Imagine Urban Light crossed with the early, dangerous Chris Burden. The result might be A Fist of Light, an unrealized 1986 project. Urban Light has been praised for using light (and green design) to create a welcoming social space. A Fist of Light went in a different direction. On Sep. 19, 1986, Burden wrote New Museum (New York) director Marcia Tucker to propose turning the institution into a power-grid-sucking incandescent hell-on-earth.
“My proposed project titled A FIST OF LIGHT, would consist of lighting the interior main space of The New Museum with the maximum amount of high power quartz halogen lights possible. The objective would be to maximize the amount of light in the museum space… The installation… would commence with the construction of a flat wall along the rear of the museum and then covering the four walls and the ceiling with a grid system 500 watt quartz halogen bulbs, spaced every 18 to 24 inches on center. The maximum amount of electricity available to the building would be used, and more could be brought in if necessary. With the necessity of protective eyewear a possibility for people entering the space, the goal would be to totally saturate the space with light, attempting to remove all color in a visual analog of fission.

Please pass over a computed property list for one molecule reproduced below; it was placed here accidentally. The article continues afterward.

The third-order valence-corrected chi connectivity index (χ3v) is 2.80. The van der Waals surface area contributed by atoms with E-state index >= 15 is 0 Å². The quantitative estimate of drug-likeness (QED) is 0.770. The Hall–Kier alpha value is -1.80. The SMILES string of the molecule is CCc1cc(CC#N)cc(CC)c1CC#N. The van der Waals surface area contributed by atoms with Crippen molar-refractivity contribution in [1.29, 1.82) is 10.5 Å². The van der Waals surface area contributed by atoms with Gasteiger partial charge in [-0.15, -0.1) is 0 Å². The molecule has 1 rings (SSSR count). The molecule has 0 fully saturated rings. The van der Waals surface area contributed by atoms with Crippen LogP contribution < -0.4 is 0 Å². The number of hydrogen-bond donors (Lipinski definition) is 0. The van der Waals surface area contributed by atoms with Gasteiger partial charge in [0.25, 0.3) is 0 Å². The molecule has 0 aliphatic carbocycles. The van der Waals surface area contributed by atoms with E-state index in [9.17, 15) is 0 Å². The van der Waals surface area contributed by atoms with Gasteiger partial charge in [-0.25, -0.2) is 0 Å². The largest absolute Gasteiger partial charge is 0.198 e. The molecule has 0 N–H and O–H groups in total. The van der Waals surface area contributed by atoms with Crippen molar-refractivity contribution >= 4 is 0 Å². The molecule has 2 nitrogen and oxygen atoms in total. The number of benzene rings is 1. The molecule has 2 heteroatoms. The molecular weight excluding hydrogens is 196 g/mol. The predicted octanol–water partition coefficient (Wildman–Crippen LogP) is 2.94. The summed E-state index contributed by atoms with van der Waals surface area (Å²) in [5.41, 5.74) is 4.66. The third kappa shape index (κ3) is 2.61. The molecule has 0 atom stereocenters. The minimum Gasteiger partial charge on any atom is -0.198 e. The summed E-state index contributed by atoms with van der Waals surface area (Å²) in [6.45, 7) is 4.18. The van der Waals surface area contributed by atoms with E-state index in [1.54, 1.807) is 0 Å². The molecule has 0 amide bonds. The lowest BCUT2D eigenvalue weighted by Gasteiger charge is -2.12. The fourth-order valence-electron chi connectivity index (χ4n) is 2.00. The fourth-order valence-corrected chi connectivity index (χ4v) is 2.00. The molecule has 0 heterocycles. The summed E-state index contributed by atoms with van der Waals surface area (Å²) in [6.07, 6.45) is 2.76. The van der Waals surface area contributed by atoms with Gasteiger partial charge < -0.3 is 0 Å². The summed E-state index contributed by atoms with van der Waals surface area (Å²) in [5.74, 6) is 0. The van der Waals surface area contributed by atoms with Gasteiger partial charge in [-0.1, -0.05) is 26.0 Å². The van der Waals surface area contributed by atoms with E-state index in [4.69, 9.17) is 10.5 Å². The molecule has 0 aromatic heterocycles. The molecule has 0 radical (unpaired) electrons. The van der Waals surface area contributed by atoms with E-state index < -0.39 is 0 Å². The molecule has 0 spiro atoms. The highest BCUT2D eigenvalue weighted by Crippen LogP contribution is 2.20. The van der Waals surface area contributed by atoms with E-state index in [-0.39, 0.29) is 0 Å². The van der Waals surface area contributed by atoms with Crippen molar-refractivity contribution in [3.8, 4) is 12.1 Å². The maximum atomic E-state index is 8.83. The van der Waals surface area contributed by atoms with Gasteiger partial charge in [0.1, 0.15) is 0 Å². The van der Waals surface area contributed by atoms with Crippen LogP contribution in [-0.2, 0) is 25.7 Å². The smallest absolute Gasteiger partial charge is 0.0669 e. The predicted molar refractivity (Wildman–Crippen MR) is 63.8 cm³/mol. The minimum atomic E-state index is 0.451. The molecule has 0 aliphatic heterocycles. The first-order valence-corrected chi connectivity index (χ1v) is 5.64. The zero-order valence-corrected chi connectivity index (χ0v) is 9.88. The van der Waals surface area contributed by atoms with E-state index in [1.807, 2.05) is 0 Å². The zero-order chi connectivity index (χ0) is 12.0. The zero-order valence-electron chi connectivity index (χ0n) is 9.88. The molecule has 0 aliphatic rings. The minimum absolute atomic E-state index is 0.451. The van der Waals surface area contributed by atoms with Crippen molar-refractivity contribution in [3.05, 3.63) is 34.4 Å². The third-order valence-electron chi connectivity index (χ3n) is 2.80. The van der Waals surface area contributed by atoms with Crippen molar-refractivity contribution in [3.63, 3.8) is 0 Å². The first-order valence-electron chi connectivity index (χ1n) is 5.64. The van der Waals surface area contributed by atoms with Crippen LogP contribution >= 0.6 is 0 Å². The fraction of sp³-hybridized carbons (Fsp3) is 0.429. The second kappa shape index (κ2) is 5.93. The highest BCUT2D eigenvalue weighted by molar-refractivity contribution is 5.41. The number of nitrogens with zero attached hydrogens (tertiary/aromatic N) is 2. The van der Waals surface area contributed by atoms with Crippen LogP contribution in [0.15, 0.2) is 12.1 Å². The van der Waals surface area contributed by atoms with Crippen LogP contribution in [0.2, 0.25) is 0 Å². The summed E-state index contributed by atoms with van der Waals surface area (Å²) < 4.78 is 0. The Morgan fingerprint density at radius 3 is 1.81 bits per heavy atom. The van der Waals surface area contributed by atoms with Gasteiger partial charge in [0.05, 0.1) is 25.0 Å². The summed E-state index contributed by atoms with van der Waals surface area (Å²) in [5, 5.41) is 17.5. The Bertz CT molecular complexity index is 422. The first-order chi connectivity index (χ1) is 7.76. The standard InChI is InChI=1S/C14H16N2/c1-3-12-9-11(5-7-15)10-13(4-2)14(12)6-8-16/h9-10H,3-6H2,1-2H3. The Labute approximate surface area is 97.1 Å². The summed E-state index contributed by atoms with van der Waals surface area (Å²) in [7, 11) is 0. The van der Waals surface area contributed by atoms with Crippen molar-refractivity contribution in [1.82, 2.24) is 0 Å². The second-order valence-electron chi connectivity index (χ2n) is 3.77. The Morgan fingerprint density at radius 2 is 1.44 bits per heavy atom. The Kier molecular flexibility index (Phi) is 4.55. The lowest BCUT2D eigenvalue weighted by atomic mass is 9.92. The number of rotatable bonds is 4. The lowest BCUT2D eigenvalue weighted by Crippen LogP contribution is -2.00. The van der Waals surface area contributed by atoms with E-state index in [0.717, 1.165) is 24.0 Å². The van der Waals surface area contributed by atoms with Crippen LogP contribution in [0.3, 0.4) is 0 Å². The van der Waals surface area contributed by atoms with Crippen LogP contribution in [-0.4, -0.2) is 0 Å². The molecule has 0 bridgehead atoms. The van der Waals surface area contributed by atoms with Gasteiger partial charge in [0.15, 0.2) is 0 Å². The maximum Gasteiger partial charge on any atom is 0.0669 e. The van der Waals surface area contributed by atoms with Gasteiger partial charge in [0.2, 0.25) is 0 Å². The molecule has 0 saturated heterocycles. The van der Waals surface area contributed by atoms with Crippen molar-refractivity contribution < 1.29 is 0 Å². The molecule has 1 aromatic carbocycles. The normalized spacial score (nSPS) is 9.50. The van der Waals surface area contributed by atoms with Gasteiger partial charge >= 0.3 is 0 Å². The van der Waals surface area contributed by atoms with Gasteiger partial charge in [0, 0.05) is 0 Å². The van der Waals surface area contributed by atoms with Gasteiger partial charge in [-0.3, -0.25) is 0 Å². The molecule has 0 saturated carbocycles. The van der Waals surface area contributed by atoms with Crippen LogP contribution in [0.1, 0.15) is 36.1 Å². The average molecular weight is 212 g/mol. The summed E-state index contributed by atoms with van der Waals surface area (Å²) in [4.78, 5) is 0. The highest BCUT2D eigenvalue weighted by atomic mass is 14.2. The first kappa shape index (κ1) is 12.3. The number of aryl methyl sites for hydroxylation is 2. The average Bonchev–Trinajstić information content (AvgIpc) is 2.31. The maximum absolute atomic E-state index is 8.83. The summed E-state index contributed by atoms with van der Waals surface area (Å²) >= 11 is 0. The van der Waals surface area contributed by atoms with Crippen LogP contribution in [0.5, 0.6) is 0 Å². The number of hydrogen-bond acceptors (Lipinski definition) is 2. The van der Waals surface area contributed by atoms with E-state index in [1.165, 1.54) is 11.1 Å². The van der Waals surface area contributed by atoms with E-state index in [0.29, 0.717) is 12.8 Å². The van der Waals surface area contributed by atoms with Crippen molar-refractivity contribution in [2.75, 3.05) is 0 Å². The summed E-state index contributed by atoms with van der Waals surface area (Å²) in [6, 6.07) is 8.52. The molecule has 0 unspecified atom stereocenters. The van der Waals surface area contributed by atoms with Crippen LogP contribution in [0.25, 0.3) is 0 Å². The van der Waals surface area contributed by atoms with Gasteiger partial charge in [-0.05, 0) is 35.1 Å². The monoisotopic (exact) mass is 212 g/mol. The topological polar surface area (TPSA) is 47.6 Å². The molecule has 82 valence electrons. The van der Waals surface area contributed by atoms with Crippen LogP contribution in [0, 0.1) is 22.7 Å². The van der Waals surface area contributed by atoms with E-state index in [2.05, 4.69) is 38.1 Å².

“Like fission A FIST OF LIGHT… becomes simultaneously both horrendous, and tremendous.”
Burden addresses the heat problem by keeping the museum’s doors open and scheduling the installation for the dead of winter.
“The amount of light that can be produced is… a direct function of how much power Con Edison can deliver to the Houston/Broadway section of their power grid. Given enough funding and a cooperative, autocratic city administration, one could envision power being borrowed from the various close at hand subway lines…
“By using the maximum amount of electricity, the lights literally become a visual barometer of how much electrical energy A FIST OF LIGHT consumes. A visual analog of full power, total combustion, all consuming fission.”
In June 1987 Senior curator Lynn Gumpert wrote Burden to decline the proposal, given “a number of exciting projects and the inevitable funding problems.”